That fermented feed has many benefits for chickens is undisputed; many studies have been done and books and articles written documenting the value of fermentation for poultry, so I’m not going to re-invent the wheel here. (Sources & further reading can be found below.) This article outlines the basic benefits of feed fermentation for backyard chickens and shows how to do it in 3 easy steps. Fermenting chicken feed is easy, money saving and the advantages for chickens, significant.
A FEW BENEFITS OF FERMENTING CHICKEN FEED
- Improves the nutritional value of feed, making various components more usable (aka: bioavailable) to the chicken and increasing the protein content
- Easier to digest
- Supports digestive health and immunity with probiotics, reducing bad microorganisms in the gut
- Bigger eggs with better quality shells
- Money-saving. Feed is nearly doubled in volume after fermenting. Fermented feed fills up chickens faster with a meal higher in nutrition than dry feed, so the flock ultimately needs to consume less feed.
HOW TO FERMENT CHICKEN FEED
3 steps in 3 days!
- Portion chicken feed into clean, food-safe, plastic/glass/ceramic container & cover with non-chlorinated/de-chlorinated water (any chicken feed will work!)
- Stir 2-3 times per day, keep covered with water, adding as needed
- On Day 3, serve in a wide, shallow dish, reserving a little liquid for the next batch.
NOTES ABOUT FERMENTING
- On Day 3, I start a second batch using some liquid from the first batch and the next day, I start a third batch with some of the liquid from the second batch, so I have three containers working at all times.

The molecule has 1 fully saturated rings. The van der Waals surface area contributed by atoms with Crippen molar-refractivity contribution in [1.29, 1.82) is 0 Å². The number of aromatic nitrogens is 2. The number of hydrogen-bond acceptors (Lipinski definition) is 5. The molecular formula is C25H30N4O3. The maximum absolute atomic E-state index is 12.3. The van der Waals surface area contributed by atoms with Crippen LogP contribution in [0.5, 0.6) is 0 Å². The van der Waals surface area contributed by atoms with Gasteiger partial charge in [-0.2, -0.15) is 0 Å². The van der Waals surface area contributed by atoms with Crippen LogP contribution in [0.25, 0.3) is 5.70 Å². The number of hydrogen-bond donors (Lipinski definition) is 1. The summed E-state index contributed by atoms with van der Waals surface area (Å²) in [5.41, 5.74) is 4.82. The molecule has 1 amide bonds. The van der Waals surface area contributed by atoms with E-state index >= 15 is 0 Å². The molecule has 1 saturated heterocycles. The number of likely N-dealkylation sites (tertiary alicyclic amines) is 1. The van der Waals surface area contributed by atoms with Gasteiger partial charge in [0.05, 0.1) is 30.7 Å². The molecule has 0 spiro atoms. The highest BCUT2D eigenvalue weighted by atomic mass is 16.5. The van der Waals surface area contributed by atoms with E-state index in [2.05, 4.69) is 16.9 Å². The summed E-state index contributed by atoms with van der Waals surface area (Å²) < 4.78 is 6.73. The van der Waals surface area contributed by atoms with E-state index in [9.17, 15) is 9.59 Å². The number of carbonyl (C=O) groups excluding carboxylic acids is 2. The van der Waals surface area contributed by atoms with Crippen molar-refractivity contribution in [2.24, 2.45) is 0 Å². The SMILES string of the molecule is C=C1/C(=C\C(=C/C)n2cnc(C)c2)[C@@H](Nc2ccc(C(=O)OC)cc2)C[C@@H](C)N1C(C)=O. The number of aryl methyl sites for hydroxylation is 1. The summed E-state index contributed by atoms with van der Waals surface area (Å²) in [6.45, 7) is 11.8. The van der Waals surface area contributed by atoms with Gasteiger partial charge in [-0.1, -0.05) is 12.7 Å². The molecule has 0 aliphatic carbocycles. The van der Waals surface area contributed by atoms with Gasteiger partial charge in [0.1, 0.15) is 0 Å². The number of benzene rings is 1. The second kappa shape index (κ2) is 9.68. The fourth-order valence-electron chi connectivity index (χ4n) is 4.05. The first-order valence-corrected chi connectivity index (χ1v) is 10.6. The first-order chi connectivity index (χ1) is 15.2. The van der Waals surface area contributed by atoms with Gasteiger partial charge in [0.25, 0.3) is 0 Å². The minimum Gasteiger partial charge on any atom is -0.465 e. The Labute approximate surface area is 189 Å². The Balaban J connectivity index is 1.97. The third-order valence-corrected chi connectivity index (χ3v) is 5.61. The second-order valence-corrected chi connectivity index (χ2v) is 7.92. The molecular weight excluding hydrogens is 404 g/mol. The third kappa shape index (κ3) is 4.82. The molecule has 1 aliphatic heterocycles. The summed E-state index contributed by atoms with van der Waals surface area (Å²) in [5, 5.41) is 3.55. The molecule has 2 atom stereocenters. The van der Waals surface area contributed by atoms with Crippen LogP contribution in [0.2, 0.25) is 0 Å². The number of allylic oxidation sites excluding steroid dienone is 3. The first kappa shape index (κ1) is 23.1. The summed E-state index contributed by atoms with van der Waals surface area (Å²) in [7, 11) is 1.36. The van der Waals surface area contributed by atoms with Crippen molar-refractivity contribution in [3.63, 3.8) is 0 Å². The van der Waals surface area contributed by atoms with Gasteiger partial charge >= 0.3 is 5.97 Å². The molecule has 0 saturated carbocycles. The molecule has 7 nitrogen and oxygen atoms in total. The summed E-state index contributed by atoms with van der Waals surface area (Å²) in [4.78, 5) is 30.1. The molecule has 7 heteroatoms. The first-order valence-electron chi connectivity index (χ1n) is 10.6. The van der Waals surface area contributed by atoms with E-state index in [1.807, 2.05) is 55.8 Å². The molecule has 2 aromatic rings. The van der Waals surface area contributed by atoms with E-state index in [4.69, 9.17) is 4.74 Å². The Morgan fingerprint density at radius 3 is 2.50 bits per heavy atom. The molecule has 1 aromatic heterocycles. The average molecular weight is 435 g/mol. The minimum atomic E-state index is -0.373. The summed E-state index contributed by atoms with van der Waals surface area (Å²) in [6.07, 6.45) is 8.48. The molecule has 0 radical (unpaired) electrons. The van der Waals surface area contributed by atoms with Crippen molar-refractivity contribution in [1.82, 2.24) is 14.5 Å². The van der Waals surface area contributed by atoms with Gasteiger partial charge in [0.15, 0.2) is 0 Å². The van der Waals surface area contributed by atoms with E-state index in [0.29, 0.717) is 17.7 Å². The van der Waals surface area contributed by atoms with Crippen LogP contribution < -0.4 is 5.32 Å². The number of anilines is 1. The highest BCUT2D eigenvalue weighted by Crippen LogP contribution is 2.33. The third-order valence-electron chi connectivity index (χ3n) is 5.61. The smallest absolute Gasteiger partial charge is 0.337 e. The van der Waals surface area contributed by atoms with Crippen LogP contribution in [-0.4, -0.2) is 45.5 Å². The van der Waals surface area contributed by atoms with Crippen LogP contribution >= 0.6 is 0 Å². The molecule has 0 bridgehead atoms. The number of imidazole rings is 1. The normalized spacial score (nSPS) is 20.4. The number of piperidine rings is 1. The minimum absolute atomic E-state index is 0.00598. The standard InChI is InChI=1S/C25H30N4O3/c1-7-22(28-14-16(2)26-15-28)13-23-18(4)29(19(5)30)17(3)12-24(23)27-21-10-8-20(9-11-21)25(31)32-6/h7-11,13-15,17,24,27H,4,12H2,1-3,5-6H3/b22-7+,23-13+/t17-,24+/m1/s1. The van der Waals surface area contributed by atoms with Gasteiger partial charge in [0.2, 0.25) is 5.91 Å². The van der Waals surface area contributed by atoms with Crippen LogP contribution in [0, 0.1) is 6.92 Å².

- Bubbling is a great sign- it means fermentation is at work!
- Plan on ~1/3 cup feed per chicken per day. Use the highest quality chicken feed you can afford. It will have all the components necessary in the right proportions for your flock. Pellets or crumbles can be used. Size doesn’t matter. 🙂
- Don’t let the fermented feed brew more than 5 days
- The first batch will be required to work a little harder than subsequent batches to get the fermentation process started with natural, wild yeast from the air, but by reserving some liquid from the prior batch, subsequent batches get started much more easily (same concept as making sour-dough bread)
- Stirring helps expedite the process and avoids mold forming
- Serve the feed as an oatmeal-like consistency, not soup.
- Expect a sour, tangy, pungent smell by day 2 or 3. That’s normal.
- Adding apple cider vinegar with the mother reduces the E.Coli population, leaving more of the amino acids intact.1 Learn how to make your own ACV with the mother for pennies a gallon in this article.
- Clean up feed containers at the end of the day to avoid risk of mold growth and ingestion.
- Chickens naturally distrust change. Be patient with them- they’ll learn to love fermented feed.
- Fermented feed can be offered to chickens of all ages using the feed appropriate for their age and stage of development.
- Offer fermented feed warm, not hot, in cold weather.
I began fermenting feed at a time when Doc Brown was down-for-the-count with a mystery illness and it was in integral part of her return to health as soon as she was able to eat on her own.
As I write this, we are experiencing the worst winter winter in the history of Connecticut and a fair number of chicken keepers wish to offer their flocks a warm meal on occasion. I encourage you to consider using fermented feed as a warm alternative to much less valuable foods such as oatmeal or other concoctions that may make a pretty presentation and might even taste great to you, but offer little nutritional value to chickens.
Sources & Further Reading:
1. Fermented feed for laying hens: effects on egg production, egg quality,plumage condition and composition and activity of the intestinal microflora
2. Fermenting Poultry Feed,Poultry Natural Living & Herbal Care.
3. The Art of Fermentation
4. Natural Health Benefits of Fermented Feeds.
5. The Science of Fermented Feed, Scratch Cradle.